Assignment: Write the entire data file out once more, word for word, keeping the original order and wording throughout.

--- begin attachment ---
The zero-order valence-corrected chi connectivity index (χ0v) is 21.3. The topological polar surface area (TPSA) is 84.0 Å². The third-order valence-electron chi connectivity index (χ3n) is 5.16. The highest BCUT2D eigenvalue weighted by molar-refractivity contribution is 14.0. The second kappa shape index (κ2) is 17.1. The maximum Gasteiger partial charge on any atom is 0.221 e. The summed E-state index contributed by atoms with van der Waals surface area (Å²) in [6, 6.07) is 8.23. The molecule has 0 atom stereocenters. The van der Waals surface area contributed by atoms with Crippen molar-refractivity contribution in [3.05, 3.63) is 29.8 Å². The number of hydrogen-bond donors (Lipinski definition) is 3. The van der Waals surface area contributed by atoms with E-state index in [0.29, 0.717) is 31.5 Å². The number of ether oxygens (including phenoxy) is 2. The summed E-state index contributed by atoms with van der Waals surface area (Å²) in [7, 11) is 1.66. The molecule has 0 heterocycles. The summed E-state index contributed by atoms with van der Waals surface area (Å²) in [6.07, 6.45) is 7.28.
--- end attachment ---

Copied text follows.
The zero-order valence-corrected chi connectivity index (χ0v) is 21.3. The topological polar surface area (TPSA) is 84.0 Å². The third-order valence-electron chi connectivity index (χ3n) is 5.16. The highest BCUT2D eigenvalue weighted by molar-refractivity contribution is 14.0. The second kappa shape index (κ2) is 17.1. The maximum Gasteiger partial charge on any atom is 0.221 e. The summed E-state index contributed by atoms with van der Waals surface area (Å²) in [6, 6.07) is 8.23. The molecule has 0 atom stereocenters. The van der Waals surface area contributed by atoms with Crippen molar-refractivity contribution in [3.05, 3.63) is 29.8 Å². The number of hydrogen-bond donors (Lipinski definition) is 3. The van der Waals surface area contributed by atoms with E-state index in [0.29, 0.717) is 31.5 Å². The number of ether oxygens (including phenoxy) is 2. The summed E-state index contributed by atoms with van der Waals surface area (Å²) in [7, 11) is 1.66. The molecule has 0 heterocycles. The summed E-state index contributed by atoms with van der Waals surface area (Å²) in [6.07, 6.45) is 7.28.